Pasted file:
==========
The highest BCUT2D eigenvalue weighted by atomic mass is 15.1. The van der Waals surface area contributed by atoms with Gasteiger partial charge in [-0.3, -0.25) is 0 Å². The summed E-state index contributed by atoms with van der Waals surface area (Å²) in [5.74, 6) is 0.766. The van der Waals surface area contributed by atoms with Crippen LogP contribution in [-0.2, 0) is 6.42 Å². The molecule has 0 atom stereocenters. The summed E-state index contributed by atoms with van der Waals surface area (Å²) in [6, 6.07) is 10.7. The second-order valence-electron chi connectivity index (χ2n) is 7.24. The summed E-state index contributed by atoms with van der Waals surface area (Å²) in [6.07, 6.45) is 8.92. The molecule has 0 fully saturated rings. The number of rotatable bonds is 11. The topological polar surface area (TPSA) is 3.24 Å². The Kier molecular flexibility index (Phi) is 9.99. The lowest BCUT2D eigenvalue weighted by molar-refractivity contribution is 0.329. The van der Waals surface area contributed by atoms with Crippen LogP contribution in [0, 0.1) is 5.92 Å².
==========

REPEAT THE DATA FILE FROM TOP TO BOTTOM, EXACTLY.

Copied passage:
The highest BCUT2D eigenvalue weighted by atomic mass is 15.1. The van der Waals surface area contributed by atoms with Gasteiger partial charge in [-0.3, -0.25) is 0 Å². The summed E-state index contributed by atoms with van der Waals surface area (Å²) in [5.74, 6) is 0.766. The van der Waals surface area contributed by atoms with Crippen LogP contribution in [-0.2, 0) is 6.42 Å². The molecule has 0 atom stereocenters. The summed E-state index contributed by atoms with van der Waals surface area (Å²) in [6, 6.07) is 10.7. The second-order valence-electron chi connectivity index (χ2n) is 7.24. The summed E-state index contributed by atoms with van der Waals surface area (Å²) in [6.07, 6.45) is 8.92. The molecule has 0 fully saturated rings. The number of rotatable bonds is 11. The topological polar surface area (TPSA) is 3.24 Å². The Kier molecular flexibility index (Phi) is 9.99. The lowest BCUT2D eigenvalue weighted by molar-refractivity contribution is 0.329. The van der Waals surface area contributed by atoms with Crippen LogP contribution in [0, 0.1) is 5.92 Å².